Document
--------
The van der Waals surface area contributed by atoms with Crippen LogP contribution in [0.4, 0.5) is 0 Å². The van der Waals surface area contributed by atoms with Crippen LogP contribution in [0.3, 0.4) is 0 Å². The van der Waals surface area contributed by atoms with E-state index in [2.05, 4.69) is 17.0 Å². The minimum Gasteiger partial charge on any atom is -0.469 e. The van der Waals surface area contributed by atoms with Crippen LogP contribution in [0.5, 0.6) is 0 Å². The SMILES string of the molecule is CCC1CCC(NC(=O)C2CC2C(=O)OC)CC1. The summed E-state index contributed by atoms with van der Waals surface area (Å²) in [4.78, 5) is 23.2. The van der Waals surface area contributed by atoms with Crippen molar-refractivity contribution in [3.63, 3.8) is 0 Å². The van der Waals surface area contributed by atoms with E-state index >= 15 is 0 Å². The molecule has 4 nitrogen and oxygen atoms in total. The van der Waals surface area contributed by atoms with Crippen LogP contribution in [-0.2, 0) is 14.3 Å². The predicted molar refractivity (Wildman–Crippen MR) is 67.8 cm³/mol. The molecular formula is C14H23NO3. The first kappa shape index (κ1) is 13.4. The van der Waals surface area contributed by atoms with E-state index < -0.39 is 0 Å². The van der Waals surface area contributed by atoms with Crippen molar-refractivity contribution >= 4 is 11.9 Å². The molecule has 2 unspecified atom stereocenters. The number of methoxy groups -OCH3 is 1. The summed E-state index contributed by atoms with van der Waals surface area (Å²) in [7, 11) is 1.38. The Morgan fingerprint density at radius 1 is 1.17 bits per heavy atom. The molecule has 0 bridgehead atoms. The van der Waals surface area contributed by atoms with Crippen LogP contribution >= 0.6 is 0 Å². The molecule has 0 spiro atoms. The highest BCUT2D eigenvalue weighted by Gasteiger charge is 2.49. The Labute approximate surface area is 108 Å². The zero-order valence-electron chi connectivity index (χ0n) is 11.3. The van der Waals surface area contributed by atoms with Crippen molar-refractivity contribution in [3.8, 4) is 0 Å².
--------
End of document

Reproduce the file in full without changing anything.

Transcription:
The van der Waals surface area contributed by atoms with Crippen LogP contribution in [0.4, 0.5) is 0 Å². The van der Waals surface area contributed by atoms with Crippen LogP contribution in [0.3, 0.4) is 0 Å². The van der Waals surface area contributed by atoms with E-state index in [2.05, 4.69) is 17.0 Å². The minimum Gasteiger partial charge on any atom is -0.469 e. The van der Waals surface area contributed by atoms with Crippen LogP contribution in [0.5, 0.6) is 0 Å². The SMILES string of the molecule is CCC1CCC(NC(=O)C2CC2C(=O)OC)CC1. The summed E-state index contributed by atoms with van der Waals surface area (Å²) in [4.78, 5) is 23.2. The van der Waals surface area contributed by atoms with Crippen molar-refractivity contribution in [3.63, 3.8) is 0 Å². The van der Waals surface area contributed by atoms with E-state index >= 15 is 0 Å². The molecule has 4 nitrogen and oxygen atoms in total. The van der Waals surface area contributed by atoms with Crippen LogP contribution in [-0.2, 0) is 14.3 Å². The predicted molar refractivity (Wildman–Crippen MR) is 67.8 cm³/mol. The molecular formula is C14H23NO3. The first kappa shape index (κ1) is 13.4. The van der Waals surface area contributed by atoms with E-state index < -0.39 is 0 Å². The van der Waals surface area contributed by atoms with Crippen molar-refractivity contribution >= 4 is 11.9 Å². The molecule has 2 unspecified atom stereocenters. The number of methoxy groups -OCH3 is 1. The summed E-state index contributed by atoms with van der Waals surface area (Å²) in [7, 11) is 1.38. The Morgan fingerprint density at radius 1 is 1.17 bits per heavy atom. The molecule has 0 bridgehead atoms. The van der Waals surface area contributed by atoms with Crippen LogP contribution >= 0.6 is 0 Å². The molecule has 0 spiro atoms. The highest BCUT2D eigenvalue weighted by Gasteiger charge is 2.49. The Labute approximate surface area is 108 Å². The zero-order valence-electron chi connectivity index (χ0n) is 11.3. The van der Waals surface area contributed by atoms with Crippen molar-refractivity contribution in [3.8, 4) is 0 Å².